With this backdrop, we come to the Halloween of 1981. We were on a long stretch of interstate, and for hours my dad had been searching for a haunted house. I don’t recall whether or not I had asked for a haunted house – but it was halloween, blast it, and we were going to get the bejeezers scared out of us. The afternoon drug into the evening, and the hours and the miles ticked away with no haunted house or spooky mineshaft or crazy Zombie corn maze to be found.

It was past ten, and my dad pulled into a dark Kmart parking lot (I know, Kmarts are scary – but it gets worse). My folks told my sister Vonda and me to stay in the truck while they went to work. My dad must have gone to the dumpster to pull out cardboard boxes. Fifteen minutes later, a screechy, spooky voice (my mom) insisted we enter the trailer. We had to crawl on hands and knees through the Mine Shaft of Horrors pieced together by cardboard scraps. Lights flashed as my parents howled and screamed and boomed. They hit the boxes and made clanging noises. It was terrifying. And I loved every minute of it.

There are things a parent does for the sheer fact of love. Some of those thing are crazy little moments like pulling cardboard boxes out of a dumpster and screaming your head off so your boy and your girl can pee in their pants and have a good halloween.

Well, mom and dad, it matters. Thank you.

The Frugal Side of Me

You might not know this about me, but one of my many quirks is the delight and adrenaline rush I receive from landing a good deal. I have a bit of an economic fetish. Perhaps my psychiatrist and I should talk about this – but oh, there are so many others topics lined up in the queue. Economics was one of my favorite courses in high school (that and English). When I worked a stint in the corporate world, I was a stock broker – and I still enjoy each time Money magazine lands in my mailbox.

This penchant seems out of sync with the rest of my life and feels like that odd anomaly that counters my reaction to so many other interests and conversations, the ones that make me want to gouge an eye out (any eye, it need not be mine). Not that you care, but my suspicion is that since so much of my life is open-ended, free-flowing and so rarely shows tangible results – this is one arena where I can finish the job and immediately experience the joy of accomplishment. Save a buck. Done.

If you’ll allow me a very odd detour here, I thought I’d share two that are no-brainers for me. Perhaps one of them will help you. If you’d like to add yours below, feel free.

Schwab Bank

I worked for Schwab as a broker, and I love their corporate culture. I’ve gone round and round with banks, and Schwab really is, in my opinion, the crème de la crème. So long as you have an automated monthly deposit, they offer a free interest-bearing account with no minimum deposit required and no monthly balance requirement. You get free checks (always), free online billpay and free ATMs (anywhere). Schwab will reimburse any ATM fee you are charged, up to $9 per month (unlimited if you are also a Schwab brokerage client). And their card is fabulous for international travel. They offer the actual exchange rate for that day and charge currency conversion fee. When we were in the UK, it was cheaper to get pounds as I needed them from the ATM than using a bank. The only downside to this account has been having to mail in check deposits (though they provided postage-paid envelopes to do this). However, as of last month, they have a phone app that allows you to take images of the checks and deposit them from your couch. I’ve been using it for a month now, and it’s amazing. I receive a check in the mail, and I can have the deposit made in 5 minutes.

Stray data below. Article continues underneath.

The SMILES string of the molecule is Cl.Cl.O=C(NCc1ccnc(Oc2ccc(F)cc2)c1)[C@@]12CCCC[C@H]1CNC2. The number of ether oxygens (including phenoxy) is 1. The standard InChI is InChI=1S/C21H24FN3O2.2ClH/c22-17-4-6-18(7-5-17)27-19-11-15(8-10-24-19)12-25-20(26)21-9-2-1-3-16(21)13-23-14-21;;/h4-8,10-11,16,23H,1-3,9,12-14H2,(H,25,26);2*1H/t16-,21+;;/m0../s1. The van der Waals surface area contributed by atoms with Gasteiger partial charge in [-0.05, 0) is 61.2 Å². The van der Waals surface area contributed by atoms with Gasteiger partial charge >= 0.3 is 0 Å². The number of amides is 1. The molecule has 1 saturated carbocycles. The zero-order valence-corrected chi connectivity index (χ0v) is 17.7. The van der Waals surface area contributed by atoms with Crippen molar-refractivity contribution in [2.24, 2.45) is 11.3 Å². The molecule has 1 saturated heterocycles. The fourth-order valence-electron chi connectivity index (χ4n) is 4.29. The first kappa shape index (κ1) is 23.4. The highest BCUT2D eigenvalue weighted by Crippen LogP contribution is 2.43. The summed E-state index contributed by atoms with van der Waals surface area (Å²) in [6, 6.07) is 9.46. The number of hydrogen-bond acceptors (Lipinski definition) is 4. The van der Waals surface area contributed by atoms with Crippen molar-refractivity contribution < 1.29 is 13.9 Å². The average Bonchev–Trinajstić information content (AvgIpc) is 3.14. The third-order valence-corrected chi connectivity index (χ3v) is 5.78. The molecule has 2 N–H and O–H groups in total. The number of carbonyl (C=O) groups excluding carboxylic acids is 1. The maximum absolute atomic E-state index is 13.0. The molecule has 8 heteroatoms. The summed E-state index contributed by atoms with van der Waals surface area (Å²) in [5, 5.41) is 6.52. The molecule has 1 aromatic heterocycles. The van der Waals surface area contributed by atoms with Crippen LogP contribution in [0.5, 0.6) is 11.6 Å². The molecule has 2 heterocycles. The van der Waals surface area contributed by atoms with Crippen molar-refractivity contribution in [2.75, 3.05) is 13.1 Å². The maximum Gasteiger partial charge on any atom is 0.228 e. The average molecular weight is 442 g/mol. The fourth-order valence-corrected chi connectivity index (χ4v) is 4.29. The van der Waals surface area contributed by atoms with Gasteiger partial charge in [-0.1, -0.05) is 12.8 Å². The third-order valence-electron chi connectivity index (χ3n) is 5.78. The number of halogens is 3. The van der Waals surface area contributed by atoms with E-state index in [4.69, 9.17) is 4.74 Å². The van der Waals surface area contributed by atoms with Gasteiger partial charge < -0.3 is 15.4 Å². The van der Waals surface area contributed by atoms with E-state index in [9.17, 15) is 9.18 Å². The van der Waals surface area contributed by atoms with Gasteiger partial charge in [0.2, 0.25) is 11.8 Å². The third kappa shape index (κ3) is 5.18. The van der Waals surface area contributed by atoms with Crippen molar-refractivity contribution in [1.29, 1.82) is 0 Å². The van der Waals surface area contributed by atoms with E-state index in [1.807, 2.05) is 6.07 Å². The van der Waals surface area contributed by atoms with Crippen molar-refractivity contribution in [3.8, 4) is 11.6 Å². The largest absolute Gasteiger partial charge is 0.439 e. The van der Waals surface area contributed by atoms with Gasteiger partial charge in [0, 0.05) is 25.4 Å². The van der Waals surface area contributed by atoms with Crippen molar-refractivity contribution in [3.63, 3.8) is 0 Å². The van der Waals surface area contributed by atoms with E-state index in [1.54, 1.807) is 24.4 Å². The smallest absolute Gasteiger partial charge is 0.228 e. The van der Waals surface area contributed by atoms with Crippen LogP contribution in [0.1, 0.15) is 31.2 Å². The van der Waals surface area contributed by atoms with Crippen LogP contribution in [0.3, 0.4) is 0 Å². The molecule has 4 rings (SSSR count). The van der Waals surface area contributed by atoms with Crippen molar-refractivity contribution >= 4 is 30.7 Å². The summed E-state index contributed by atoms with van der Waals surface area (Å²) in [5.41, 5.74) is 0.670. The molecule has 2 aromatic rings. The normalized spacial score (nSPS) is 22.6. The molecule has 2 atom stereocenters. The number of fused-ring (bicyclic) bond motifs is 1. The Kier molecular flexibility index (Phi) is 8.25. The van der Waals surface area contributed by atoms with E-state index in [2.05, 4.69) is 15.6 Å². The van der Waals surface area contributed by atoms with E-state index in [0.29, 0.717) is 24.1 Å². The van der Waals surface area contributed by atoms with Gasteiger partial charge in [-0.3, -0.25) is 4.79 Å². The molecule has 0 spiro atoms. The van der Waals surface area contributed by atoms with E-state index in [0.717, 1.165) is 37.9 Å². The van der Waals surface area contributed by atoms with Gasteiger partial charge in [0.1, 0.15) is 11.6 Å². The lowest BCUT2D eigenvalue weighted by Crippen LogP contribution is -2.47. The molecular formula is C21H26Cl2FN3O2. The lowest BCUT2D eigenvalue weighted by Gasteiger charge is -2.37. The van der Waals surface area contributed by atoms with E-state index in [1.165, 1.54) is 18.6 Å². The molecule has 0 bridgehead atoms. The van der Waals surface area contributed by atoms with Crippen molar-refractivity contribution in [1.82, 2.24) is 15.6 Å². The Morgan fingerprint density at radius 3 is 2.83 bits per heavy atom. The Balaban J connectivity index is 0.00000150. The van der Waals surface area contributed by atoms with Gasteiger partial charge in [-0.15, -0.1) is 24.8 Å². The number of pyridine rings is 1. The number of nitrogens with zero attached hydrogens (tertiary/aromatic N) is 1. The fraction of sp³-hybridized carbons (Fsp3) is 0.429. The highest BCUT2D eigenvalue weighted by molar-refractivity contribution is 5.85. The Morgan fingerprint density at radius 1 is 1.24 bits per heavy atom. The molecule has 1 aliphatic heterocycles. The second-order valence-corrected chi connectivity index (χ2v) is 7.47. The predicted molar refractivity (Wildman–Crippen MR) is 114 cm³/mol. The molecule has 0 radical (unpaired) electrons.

Blockbuster Express

Blockbuster may be dead, but Blockbuster Express is not. Like RedBox, Blockbuster Express provides kiosks with movies, $1 per night for most rentals (Blockbuster Express has a few hot releases that are $3.99 and guaranteed to be available). The best part, however, is how lavish Blockbuster Express is with their dissemination of codes for free one night rentals (hoping, of course, that you’ll keep it an extra night or two). Coupon Dad lists the current freebie codes. I can’t tell you the last time I paid for a movie at the kiosk. I almost feel guilty. Almost. If you don’t have a Blockbuster Express near you, Inside Redbox offers codes, though RedBox is not as generous.


We just returned from Waco, Texas, the place I knew as home for so many years. I went by the house where I came of age, ran that same pavement I pounded so many times and caught up with one of my high school football coaches. I sweltered under that familiar Texas heat (in the 100’s). I saw old friends and, most importantly, our whole brood spent time with my mom and dad, sister, brother-in-law, my two delightful nieces – and my 91-year-old grandmother.

This is the kind of place that, you come to find, has become not only part of your memory but part of your being. You may leave a place, but a place like this never leaves you.

I see it with new eyes now. That theater on 25th street that was for so long merely an eyesore – now I wonder about the laughter those walls have heard, the back row make-out sessions those seats have endured, the stories those moth-eaten screens have offered. I wandered into neighborhoods I thought little of years ago. I think more of them now.

There’s that shopping center that offered the best arcade on our side of town, $10 for all-you-could-play video games. The arcade is long gone, but there’s still a snow cone stand on the edge of the parking lot.